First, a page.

The Daily Parker

Politics, Weather, Photography, and the Dog

In other news...Therexit!

Burger King's brand implosion aside, other, more important news came out in the last couple of days:

  • This morning, UK Prime Minister Theresa May announced she would step down on June 7th, having lost the confidence of the right-wing crazies holding her majority together. The likely outcome of this will be Prime Minister Boris Johnson, who is actually less popular than May, forcing a general election through incompetence by the August bank holiday.
  • The heads of NOAA and NASA have raised the alarm that the proposed 24 GHz frequency band proposed for 5G wireless will mask the existing 23.8 GHz frequency of passive microwave energy which weather forecasting systems need to actually forecast weather.
  • Since February 2017, when he took his first of over a hundred golf trips as president, Donald Trump has cost us more than $100 million playing golf.
  • San Francisco's KPIX-TV Broadcast Operations Manager Eliot Curtis apparently gave himself an LSD trip while repairing a 1960s-era synthesizer.

Must be Friday.

Not Norway's best export

Due to climate change and gentrification, rat sightings in North America have gone up:

New York has always been forced to coexist with the four-legged vermin, but the infestation has expanded exponentially in recent years, spreading to just about every corner of the city.

Rat sightings reported to the city’s 311 hotline have soared nearly 38 percent, to 17,353 last year from 12,617 in 2014, according to an analysis of city data by OpenTheBooks.com, a nonprofit watchdog group, and The New York Times. In the same period, the number of times that city health inspections found active signs of rats nearly doubled.

Milder winters — the result of climate change — make it easier for rats to survive and reproduce. And New York’s growing population and thriving tourism has brought more trash for rats to feed on.

Chicago — crowned the nation’s rat capital in one study — has more than doubled its work crews dedicated to rats, who set out poison and fill in burrows in parks, alleys and backyards. It also passed ordinances requiring developers and contractors to have a rat-control plan before demolishing buildings or breaking ground on new projects.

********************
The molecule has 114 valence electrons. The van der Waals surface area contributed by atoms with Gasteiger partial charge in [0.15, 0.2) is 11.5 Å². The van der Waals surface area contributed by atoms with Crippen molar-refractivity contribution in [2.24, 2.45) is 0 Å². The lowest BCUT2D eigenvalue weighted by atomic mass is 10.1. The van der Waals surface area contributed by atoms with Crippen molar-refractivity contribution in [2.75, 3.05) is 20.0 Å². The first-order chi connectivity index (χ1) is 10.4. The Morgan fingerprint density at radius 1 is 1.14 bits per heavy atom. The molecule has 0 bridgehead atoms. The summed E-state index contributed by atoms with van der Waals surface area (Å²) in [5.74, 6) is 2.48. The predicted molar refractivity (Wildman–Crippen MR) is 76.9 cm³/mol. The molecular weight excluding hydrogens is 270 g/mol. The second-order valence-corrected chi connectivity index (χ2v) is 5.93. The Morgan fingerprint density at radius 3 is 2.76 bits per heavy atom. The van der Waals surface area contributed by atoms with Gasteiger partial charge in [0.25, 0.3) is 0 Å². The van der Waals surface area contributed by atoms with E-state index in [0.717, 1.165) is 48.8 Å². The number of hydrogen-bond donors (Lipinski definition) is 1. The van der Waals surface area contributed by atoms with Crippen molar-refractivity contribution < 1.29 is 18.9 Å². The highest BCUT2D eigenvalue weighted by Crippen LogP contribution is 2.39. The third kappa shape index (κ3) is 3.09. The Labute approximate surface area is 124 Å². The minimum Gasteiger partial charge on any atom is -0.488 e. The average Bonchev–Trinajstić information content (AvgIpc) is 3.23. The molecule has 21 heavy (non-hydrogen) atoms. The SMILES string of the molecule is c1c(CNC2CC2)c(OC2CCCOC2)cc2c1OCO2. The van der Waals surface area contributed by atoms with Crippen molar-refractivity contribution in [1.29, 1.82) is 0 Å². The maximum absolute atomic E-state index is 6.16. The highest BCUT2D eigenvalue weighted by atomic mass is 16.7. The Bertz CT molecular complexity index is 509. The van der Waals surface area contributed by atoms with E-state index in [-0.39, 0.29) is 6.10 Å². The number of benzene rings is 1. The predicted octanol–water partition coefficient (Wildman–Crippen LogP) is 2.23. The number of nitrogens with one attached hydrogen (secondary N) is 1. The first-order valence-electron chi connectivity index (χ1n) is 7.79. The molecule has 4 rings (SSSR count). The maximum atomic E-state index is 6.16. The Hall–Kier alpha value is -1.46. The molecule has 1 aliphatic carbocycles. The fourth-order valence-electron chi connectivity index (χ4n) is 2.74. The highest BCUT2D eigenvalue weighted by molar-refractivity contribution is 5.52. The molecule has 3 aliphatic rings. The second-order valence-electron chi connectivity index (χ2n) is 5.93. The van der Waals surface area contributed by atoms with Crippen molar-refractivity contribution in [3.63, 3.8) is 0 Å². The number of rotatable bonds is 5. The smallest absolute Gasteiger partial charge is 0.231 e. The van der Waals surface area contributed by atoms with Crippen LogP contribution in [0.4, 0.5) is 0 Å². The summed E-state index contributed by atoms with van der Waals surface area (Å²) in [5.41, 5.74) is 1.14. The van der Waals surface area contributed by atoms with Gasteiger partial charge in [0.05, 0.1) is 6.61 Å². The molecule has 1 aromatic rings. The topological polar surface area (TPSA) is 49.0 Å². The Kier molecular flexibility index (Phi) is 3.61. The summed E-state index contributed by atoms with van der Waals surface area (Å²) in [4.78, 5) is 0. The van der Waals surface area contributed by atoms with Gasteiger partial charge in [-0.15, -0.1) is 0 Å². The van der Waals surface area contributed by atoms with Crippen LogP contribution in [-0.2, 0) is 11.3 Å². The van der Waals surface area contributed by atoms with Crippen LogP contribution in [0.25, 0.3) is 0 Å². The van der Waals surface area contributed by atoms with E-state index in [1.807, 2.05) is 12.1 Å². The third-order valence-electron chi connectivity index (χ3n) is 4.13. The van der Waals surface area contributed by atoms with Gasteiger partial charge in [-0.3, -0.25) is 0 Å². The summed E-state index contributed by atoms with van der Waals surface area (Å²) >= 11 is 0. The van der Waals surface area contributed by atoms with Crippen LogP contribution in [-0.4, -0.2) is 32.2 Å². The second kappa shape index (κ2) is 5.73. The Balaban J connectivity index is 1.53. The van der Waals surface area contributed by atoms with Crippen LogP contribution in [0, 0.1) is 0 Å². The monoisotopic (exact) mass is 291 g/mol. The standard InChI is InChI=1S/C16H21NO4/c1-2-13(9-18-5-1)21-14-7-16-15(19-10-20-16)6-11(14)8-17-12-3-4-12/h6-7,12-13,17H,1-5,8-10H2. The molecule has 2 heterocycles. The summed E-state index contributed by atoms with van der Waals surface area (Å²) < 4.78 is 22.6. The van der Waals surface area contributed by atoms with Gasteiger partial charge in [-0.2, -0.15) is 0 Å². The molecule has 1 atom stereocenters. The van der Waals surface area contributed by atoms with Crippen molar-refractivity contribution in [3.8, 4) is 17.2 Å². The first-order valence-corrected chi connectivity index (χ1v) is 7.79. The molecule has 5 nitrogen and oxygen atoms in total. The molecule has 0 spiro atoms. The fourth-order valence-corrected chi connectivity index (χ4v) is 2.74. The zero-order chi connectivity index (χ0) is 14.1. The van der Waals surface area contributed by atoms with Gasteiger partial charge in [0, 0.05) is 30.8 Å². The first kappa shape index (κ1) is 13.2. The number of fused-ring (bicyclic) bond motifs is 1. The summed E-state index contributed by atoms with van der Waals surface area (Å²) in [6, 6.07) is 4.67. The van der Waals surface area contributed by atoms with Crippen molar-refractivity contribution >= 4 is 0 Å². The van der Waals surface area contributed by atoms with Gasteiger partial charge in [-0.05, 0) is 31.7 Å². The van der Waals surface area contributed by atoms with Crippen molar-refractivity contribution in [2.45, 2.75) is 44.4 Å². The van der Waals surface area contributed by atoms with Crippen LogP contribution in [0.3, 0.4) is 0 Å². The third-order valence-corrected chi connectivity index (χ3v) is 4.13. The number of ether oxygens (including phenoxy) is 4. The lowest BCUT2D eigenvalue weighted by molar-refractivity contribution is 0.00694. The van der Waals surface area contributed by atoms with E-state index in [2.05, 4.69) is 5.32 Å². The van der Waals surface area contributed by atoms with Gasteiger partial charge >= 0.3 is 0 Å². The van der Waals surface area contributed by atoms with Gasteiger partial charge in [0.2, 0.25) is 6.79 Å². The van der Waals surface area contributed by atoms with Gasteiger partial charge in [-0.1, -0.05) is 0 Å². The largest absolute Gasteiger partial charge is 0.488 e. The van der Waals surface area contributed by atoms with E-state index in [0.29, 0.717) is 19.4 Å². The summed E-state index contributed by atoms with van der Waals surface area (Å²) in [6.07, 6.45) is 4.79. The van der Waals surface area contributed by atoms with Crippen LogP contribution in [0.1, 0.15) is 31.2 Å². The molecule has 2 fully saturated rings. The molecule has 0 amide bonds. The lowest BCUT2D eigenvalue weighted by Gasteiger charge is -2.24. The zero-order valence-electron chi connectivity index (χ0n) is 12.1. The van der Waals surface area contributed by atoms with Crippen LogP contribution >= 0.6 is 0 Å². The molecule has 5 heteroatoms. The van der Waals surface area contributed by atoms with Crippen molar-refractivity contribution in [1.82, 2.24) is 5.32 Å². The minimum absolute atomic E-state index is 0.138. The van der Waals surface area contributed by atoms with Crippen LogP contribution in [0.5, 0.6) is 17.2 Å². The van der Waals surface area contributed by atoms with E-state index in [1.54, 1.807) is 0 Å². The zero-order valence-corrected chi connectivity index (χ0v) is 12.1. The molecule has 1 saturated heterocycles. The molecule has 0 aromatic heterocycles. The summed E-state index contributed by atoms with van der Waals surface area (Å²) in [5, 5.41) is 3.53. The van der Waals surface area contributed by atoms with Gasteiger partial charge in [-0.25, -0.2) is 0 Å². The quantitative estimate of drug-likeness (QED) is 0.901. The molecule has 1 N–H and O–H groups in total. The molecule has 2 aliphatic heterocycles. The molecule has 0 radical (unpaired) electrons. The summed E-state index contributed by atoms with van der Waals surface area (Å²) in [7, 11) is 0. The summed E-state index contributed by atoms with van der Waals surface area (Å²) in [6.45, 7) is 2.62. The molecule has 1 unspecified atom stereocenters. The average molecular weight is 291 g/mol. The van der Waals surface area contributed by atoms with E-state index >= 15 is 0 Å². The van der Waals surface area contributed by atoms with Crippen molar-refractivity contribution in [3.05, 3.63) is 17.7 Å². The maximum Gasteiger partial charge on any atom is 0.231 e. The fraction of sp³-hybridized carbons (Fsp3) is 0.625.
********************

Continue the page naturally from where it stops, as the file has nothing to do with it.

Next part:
Yah, thanks for that "rat capital" thing, New York Times.

Rats don't bother me, despite their urine often containing deadly bacteria. They clean up after us, feed crows and coyotes, and spread disease less than other local rodents. (Rabbits have made Parker sick a lot more often than rats.) And squirrels? Just ask a moose.

A warm, cozy feeling at Mauna Loa

The Mauna Loa Observatory in Hawaii reported that atmospheric carbon dioxide had reached 415 ppm on Friday:

In poetic punctuation to that point, Arkhangelsk, Russia, near the Arctic Ocean, recorded a temperature of 29°C Saturday:

In Koynas, a rural area to the east of Arkhangelsk, it was even hotter on Sunday, soaring to 87 degrees (31 Celsius). Many locations in Russia, from the Kazakhstan border to the White Sea, set record-high temperatures over the weekend, some 30 to 40 degrees (around 20 Celsius) above average. The warmth also bled west into Finland, which hit 77 degrees (25 Celsius) Saturday, the country’s warmest temperature of the season so far.

Across the Arctic overall, the extent of sea ice has hovered near a record low for weeks.

Data from the Japan Meteorological Agency show April was the second warmest on record for the entire planet.

These changes all have occurred against the backdrop of unremitting increases in carbon dioxide, which has now crossed another symbolic threshold.

Why is 415 ppm a "symbolic threshold?" Because for years, climate scientists have believed that at 415 ppm, we can't undo the damage; we can only slow it down a little. Even if we return to pre-industrial levels (280 ppm), we now have too much carbon in the atmosphere to stop radical climate change:

For the planet itself, 415 ppm is no BFD. Over the past 4 billion years or so, it’s been much, much higher. But for us humans, 415 is a very dangerous number. The last time CO2 levels were at 415 ppm, during the Pliocene period about 3 million years ago, there was plenty of life on Earth, but the Earth itself was a radically different place. Beech trees grew near the South Pole. There was no Greenland ice sheet, and probably not a West Antarctic ice sheet, either. Sea levels were 50 or 60 feet (or more) higher.